S U C K

"a fish, a barrel, and a smoking gun"
for 13 May 1999. Updated every WEEKDAY.
 
 
 
 
 
 
 
 
 
 
 
 

 
Hit & Run CLXXVIII

 

 

[]

There's not much reward in

acting as the tribune for a

spiteful and vindictive era. You

get left off of all the fancy

lists; old friends have nothing

nice to say about you. Everybody

else wishes you'd either die or

just go away. Through our own

low, dishonest half-decade,

though, Suck has had one

steadfast supporter in the person

of Kurt Andersen, high-concept

co-founder of Spy magazine,

columnist for The New Yorker,

and now author of Turn of the

Century, a novel we would have

liked even if we weren't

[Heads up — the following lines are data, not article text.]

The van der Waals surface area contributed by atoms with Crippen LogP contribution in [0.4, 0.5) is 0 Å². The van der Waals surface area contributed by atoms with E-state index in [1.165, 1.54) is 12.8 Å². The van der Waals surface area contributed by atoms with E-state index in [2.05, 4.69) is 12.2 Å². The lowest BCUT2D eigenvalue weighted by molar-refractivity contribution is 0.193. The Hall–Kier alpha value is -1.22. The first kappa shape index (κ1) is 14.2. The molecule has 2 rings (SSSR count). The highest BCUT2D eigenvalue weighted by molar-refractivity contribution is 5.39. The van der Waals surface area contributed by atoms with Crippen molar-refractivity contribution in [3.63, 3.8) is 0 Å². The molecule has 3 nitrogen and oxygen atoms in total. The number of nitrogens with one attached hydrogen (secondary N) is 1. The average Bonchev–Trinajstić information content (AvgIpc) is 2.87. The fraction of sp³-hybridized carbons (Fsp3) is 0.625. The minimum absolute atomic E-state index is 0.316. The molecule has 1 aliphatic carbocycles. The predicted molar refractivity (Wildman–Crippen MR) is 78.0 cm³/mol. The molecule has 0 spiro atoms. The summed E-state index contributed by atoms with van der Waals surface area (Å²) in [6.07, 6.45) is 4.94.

favorably predisposed.

Andersen's own thumbnail

description - "a satire with

heart that creates characters

You the Reader can care about" -

is exactly how we've been trying

to get critics to refer to Suck

all these years, and with that

in mind, we grabbed the first

opportunity to do some Q&A

logrolling with our sometime

spiritual mentor:

 

 

Every review of Turn of the

Century seems to be comparing

you to Tom Wolfe. Does your book

have a "thing with the cup"?

 

I probably have some serious

invention I'm not aware of,

which I'll allow somebody to

find and write about. I think

that's scheduled for early June.

An earlier interviewer pointed

out to me that the opening of

the book is an homage to Tom

Wolfe, and although that, too, I

wasn't aware of, I'm happy to

certify that that was my

intention. I appreciate that

anybody read the book that

closely.

 

The book is set in 2000 and

2001. Why doesn't anybody have a

jet pack or a helicab?

 

Because I think they'll be

outmoded by then. I had a moving

sidewalk for a while, but now

they're putting one in on 42nd

Street. It was tricky to try to